Recently, I was challenged by a colleague who had attended a Region IV-West conference a couple of years ago and stated emphatically that she would never go back. Of course I was taken aback – How could anyone not have the same love for NASPA as I do? And then she hit me with it, “Everyone was so concerned about getting their next job that no one talked about the issues.” Wow – that stung, as you might imagine, but I didn’t argue with her experience - I’ve just been sorting them out.
For those of you that count on your contacts to get you your next job or next promotion: quit counting. Generally the best a colleague can do is put a good word in for you or encourage someone to take a closer look at your resume. If your skills and experiences don’t meet what is needed for the job, no matter how good of colleagues you are and how much mutual respect there is, it won’t matter. (Trust me, I’ve tried. It was a hard lesson but one that I am better for learning.)
Networking should be about creating professional relationships with colleagues that can help you through rough times or be able to provide perspective on what is happening on your campus – both personally and professionally. Networks are great ways to gather insights into different ways to attack a problem with fraternity advisors or with student apathy, and networking can all be done through face to face meetings at NASPA or through different online social networking. If you are connecting with colleagues to create better experiences for your students, that will speak much more loudly than “I want a job at your institution.”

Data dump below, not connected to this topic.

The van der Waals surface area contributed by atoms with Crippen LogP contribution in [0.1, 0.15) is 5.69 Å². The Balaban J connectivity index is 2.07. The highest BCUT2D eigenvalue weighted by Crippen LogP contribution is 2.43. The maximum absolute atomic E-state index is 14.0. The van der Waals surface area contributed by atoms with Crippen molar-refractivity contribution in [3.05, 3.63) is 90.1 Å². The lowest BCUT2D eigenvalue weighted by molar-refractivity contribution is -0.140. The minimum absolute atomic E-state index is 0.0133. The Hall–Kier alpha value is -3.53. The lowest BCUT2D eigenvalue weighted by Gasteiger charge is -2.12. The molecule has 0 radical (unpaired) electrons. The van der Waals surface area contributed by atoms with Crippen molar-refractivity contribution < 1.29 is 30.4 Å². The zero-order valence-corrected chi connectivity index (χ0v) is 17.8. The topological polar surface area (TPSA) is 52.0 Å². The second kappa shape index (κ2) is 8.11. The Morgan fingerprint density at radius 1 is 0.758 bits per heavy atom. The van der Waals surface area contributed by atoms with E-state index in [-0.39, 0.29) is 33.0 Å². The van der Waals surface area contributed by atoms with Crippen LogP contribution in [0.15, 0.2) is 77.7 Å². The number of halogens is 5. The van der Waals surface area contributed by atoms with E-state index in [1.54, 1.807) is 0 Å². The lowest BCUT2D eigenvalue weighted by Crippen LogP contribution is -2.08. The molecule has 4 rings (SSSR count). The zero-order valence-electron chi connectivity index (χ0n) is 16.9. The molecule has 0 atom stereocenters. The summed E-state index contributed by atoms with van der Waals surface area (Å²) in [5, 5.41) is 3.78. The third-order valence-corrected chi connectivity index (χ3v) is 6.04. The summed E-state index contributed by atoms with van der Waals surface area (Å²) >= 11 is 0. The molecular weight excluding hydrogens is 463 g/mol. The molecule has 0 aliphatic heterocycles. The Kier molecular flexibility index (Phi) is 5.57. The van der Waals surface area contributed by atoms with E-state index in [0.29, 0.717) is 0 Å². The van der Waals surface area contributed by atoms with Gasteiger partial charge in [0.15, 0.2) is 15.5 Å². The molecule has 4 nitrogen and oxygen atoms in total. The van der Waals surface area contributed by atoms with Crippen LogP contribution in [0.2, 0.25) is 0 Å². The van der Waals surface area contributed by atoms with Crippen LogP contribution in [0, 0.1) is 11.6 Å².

It has been said that the best way to get your next job is to do your current job well. That message has stuck with me, and I hope it will stick with you. Do your job, do it well, and colleagues will notice and might possibly be willing to put a good word in for you with a job you are applying for, or might even recommend you looking at a new opportunity…just in case.